Monday, July 18, 2011

Jingle Jangle Junkies

My downstairs neighbors Tristan and Elle
(I know, but let's get past that) are the kind of young couple I really admire -- they sign a rental agreement and then just do whatever the hell they want with their apartment. They've ripped out the cheap sixties-era pasteboard shelving, installed lighting that activates when you trip the sensors, put in metallic splashback tiles, replaced the nightmarish kitchen linoleum with terracotta tile, and painted an entire room in black chalkboard paint so Tristan can cover the walls with formulas and theorums that have something to do with whatever it is he does for a living. I even heard his footsteps on the roof the other night when he was installing some sort of antenna up there. Sure, they'll never get their deposit back, but in the meantime they're getting the most out of their living space.

So I was talking to someone at one of their cocktail parties one Saturday evening and overheard something that made me like them even more. "What did you say about wind chimes?" I asked Elle over the jumbled noise of music and voices.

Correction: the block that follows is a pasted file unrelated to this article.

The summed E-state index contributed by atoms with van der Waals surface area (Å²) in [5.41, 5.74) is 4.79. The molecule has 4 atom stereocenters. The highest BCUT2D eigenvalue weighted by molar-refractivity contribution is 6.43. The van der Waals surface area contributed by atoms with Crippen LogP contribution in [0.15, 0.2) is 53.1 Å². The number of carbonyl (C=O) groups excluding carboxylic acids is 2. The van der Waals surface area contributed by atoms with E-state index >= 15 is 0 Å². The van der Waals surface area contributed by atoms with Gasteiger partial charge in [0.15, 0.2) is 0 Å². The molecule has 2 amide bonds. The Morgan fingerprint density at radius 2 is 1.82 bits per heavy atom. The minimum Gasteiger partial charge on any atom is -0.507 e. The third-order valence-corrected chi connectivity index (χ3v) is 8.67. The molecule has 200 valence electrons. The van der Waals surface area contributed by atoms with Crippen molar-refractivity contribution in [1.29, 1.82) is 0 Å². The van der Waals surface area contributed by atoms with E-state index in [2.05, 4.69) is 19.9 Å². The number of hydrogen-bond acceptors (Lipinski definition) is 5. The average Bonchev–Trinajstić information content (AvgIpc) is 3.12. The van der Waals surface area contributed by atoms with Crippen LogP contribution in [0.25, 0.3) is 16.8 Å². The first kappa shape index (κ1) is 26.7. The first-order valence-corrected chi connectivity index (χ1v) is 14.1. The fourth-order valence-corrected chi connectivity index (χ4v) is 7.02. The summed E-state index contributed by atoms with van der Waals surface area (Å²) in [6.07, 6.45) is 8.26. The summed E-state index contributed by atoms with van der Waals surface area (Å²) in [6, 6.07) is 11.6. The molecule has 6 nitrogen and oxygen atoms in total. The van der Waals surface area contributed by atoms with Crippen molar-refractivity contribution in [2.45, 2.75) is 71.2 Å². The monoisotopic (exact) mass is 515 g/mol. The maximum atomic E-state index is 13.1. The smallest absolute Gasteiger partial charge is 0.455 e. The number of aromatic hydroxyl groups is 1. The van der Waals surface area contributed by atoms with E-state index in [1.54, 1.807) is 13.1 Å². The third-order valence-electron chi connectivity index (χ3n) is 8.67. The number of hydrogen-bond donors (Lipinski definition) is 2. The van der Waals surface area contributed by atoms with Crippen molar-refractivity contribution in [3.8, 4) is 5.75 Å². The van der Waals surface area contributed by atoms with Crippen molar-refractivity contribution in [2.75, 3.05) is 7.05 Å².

"I hate them," she said, then proceeded to tell us how a neighbor had hung a particularly jangly set of chimes on a nearby balcony. "Is there anything more intrusive in a crowded neighborhood like this? I put a note on her car that said 'Please take them down,' and she tore it up and put it on my car."

As a lifelong foe of the imbecilic wind chimes, I could appreciate Elle's dilemma. Sure, if you live in the wilds of the Santa Cruz mountains and you enjoy listening to a metallic cacophony that sounds like the onset of a schizophrenic episode, hang your wind chimes and your Native American dream catchers and your silk-screened gecko banners to your heart's content. But when you live in a densely populated hillside neighborhood in the middle of San Francisco, the wind chime that soothes your simple, babylike mind as you drool your way to sleep is the aural toothache of a hundred neighbors.

"So what did you do?"

"I put a hundred dollar bill in an envelope and slid it under her door. The chimes came down that same day."

Who says kids today don't know how to get things done?

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